First, if you’re selling put options then you’d better make sure you have plenty of cash put aside. If the price of the underlying stock falls, and the put owner exercises the option, you’ll have to buy the stock at the strike price.
This is usually glossed over in promotions for put selling services. But if you take into account the large amount of cash that a put seller should have sitting around to cover potential option exercises, the claimed returns on this strategy shrink dramatically.
Second, chances are the stock price will fall below the put option strike price. In other words, at the point when you buy the stock you will be paying above market price. In a full blown market crash scenario, you could be paying way over the odds.
The third pitfall is due to current market conditions. Stocks are expensive. In the case of the S&P 500 they’ve only been more expensive during the heady heights of the technology bubble between 1997 and 2001, and for two months in 1929, just before the Wall Street Crash.
In fact, since 1881, the S&P 500 has only been more expensive less than 3% of the time. And when it was more expensive it was almost all concentrated into that one insane speculative episode that was the tech bubble.
What’s more, the S&P 500 is considerably more expensive now than it was during the last market peak in October 2007, ten years ago. And according to the price-to-sales ratio (P/S), which has a very high inverse correlation to future returns (high P/S indicates low future returns are likely), the market is more expensive now than even during the massive technology bubble of the late 1990s (see here for more).
Do you think this makes the likelihood of a severe market correction or crash more or less likely? I think there’s no doubt that the higher valuations go, the more likely they are to fall. Not only that, but the magnitude of the fall is likely to be larger.
In other words, with the risks higher than normal, anyone selling crash insurance had better make sure they’re charging a lot for it.
Unfortunately, precisely the opposite is happening in the markets.
One of the many factors that goes into the pricing of stock options is the expected volatility of the price of the underlying stock (or index) during the time until the option expires. A higher volatility expectation results in a higher option premium. This is because it means there’s a greater chance of the option price swinging enough to put it in the money at some point before it expires.
This volatility expectation is known as the “implied volatility” embedded in the option price. The market price of an option and the other inputs into the pricing formula – like strike price, the price of the underlying, time to expiry – are known. Using these and some fancy maths the implied volatility expectation can be derived.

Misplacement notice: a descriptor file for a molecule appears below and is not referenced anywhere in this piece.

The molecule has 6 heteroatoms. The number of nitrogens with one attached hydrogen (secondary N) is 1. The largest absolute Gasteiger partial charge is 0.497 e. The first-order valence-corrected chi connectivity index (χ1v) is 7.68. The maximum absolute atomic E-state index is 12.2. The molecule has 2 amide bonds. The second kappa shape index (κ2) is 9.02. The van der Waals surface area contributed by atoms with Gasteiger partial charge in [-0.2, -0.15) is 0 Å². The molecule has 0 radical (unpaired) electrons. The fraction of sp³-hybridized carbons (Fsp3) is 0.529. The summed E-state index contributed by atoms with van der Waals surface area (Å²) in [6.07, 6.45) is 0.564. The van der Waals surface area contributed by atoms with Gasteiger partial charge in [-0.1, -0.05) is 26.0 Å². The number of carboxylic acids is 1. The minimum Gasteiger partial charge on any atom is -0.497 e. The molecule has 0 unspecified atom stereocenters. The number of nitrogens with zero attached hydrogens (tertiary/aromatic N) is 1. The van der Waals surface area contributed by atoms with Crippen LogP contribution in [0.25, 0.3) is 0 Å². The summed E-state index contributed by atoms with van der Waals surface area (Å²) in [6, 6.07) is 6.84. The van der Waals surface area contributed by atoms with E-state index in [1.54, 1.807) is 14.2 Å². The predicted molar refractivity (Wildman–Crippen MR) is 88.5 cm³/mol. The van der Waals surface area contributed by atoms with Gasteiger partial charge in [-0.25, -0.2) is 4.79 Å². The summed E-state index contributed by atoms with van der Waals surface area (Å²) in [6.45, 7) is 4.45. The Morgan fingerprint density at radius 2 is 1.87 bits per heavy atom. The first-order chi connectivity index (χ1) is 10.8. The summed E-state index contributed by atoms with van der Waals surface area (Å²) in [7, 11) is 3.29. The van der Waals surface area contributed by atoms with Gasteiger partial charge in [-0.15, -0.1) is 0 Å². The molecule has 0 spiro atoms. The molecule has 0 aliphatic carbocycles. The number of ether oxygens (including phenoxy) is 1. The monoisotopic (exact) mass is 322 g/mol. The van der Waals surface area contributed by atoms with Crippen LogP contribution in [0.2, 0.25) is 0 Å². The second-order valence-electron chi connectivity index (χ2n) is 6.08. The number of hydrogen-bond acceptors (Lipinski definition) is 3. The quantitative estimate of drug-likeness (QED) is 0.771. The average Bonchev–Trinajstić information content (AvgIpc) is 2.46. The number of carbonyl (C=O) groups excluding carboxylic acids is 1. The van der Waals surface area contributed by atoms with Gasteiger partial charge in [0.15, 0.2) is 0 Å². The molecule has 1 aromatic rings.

In the case of options on the S&P 500 index, this figure is known as the VIX. It’s often referred to as the “fear gauge”. If it’s high, it’s supposed to indicate that traders are nervous. If it’s low, it means traders are calm.
This brings me onto the fourth pitfall of selling put options at the present time. Back in May I noted that VIX had reached record lows, in “Are traders taking record levels of valium?”. As you can see from this chart, nothing has changed and VIX is still ultra low.
The crucial point is that ultra low VIX means ultra low option premiums. Remember: selling a put is selling crash insurance.
So, with stocks riding high and VIX riding low, this means put option sellers are getting paid very little to take on a high risk. I don’t know about you, but that doesn’t sound like a great deal to me.
Selling put options is a way to automatically buy stocks at prices that you deem acceptable, if the market falls. But it’s no free lunch.
Right now, the premium income that you receive for selling the puts to someone else is likely to be inadequate. At the same time, if the market does crash then the price of the stocks is likely to plunge through the strike price. This means that when you do have to buy – as the put owner exercises their right to sell to you – you’ll probably end up paying well above the market price at the time, even if it’s lower than the market price today.
If stock markets crash I’m pretty sure everyone will hear about it, unless they happen to be taking a year out in a buddhist monastery in Bhutan. Every newspaper and TV station loves a good financial drama.
Instead of using options, I recommend just keeping plenty of powder dry in the form of cash (see here for how much). This will allow you to pick up bargains when they become available. It’ll happen one day, perhaps soon.
[For further reading about common stock option strategies see “Complex investment strategies to avoid” and “The devil is in the detail (more on strategies to avoid)”.]
Stay tuned OfWealthers,